September has been a really busy month. We have been proofing the book for the final time; the cover has been updated; and I just ordered another proof copy about 5 minutes ago. Hopefully, the publishing process will be over soon. It’s hard for me to concentrate creatively on multiple similar projects simultaneously. This is why I’m sometimes so quiet on the blog.
For me, the editing has meant some longs days and nights—there’s a big difference in scope between working on something which is 10 pages long and something which is more than 200 pages long. Also much much thanks to Zev for blocking off his weekends to correct my foreign dialect and fixing my grammar. With 10 pages, you go and you come out finished. With 200 pages, you go in, and you come out with 20 pages done. Next day, you go in, and you come out with 40 pages done. These aren’t heavily white-spaced fluffy pages—they’re 400 word pages. You begin to realize that this is going to take some time.
I still can’t quite understand how I managed to write it in the first place. More worrisome: I can’t imagine how I’m going to write a second one. I think the key is to take one day at a time. Simultaneously, but unrelated, my evenings have also been busy. Overall, I’ve been “free” for about 1.5 nights a week. I renewed my training commitment to showing up for every training night in shinkendo. That’s three times a week. I’ve been to all the Friday night short races on my regular boat. In addition, there’s been a long race every weekend the whole month (two different boats). This weekend I attended a shinkendo seminar. It was my plan to go all week, but after Saturday’s lunging my Achilles tendon started disagreeing with me and I didn’t want to risk my high deductible in my HDHP to go for Sunday. I did receive my Santen level certificate directly from Obata Kaiso after testing a few weeks ago.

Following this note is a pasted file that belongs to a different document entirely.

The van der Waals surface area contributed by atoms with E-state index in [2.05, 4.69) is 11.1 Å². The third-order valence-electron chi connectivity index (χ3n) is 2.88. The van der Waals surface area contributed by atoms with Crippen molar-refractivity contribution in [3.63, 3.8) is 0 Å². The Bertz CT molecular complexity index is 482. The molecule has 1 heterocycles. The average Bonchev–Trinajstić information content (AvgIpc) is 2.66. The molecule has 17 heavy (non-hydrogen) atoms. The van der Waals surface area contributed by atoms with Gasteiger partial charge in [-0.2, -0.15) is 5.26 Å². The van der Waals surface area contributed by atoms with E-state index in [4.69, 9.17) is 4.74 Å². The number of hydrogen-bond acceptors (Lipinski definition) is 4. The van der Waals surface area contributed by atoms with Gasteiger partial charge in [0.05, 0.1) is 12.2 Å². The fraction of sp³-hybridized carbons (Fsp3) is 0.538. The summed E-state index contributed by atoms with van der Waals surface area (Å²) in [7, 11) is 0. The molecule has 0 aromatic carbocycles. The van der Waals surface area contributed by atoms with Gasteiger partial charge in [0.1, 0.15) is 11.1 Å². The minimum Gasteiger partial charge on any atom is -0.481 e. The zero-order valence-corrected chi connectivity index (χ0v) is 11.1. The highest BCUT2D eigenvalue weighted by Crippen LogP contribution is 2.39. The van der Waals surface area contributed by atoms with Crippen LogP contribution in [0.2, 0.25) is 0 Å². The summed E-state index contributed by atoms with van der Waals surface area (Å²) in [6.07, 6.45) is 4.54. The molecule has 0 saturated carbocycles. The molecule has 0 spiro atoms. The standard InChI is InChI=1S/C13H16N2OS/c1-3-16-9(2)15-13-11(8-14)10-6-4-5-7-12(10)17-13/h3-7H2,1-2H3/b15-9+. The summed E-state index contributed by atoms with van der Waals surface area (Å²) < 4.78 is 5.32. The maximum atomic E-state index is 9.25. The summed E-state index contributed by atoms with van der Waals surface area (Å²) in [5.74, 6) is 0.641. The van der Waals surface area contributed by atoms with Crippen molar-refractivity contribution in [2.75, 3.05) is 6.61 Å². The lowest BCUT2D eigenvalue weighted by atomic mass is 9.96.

When I looked at my calender for September a few weeks ago this all looked overwhelming. The key was really to take one day at a time and try not to think too much of all the activities I had to attend almost every day. Next weekend will be the final round: In the Island Tour Regatta, we’ll be sailing around Red Rock, Angel Island, Alcatraz (yes, that Alcatraz), and finishing up at Treasure Island—at least as far as I know. I’m not the tactigator.
Looking back on my “resolutions“, I’m getting pretty close. In sailing, winter season starts in a couple of weeks, and I’ll transfer to the foredeck. I have been in charge of mainsail trim over the summer season. Around here summer means heavy wind and challenging conditions, usually between 15-25 knots and choppy seas—diehards only. Winter means conditions more akin to what you see on promotional sailing videos: smooth water and 10 knots of wind. I thus figured it would be wise to wait for easier conditions because it’s easier to recover from a mistake. Incidentally, if you’ve ever raced, check out the foredeck union shirt (read the funny text) on Sailing Anarchy’s swag page. I’m sure, you’ll understand. I’d love to make a similar t-shirt for the “engineering compartment”(*) of the helm/mainsail team.
(*) You can think of the mainsail as the “accelerator” of the boat. Imagine driving in challenging bumpy off-road conditions. The trick is to apply the accelerator at just the right times to get over the obstacles.
Anyway, so how have you been? 🙂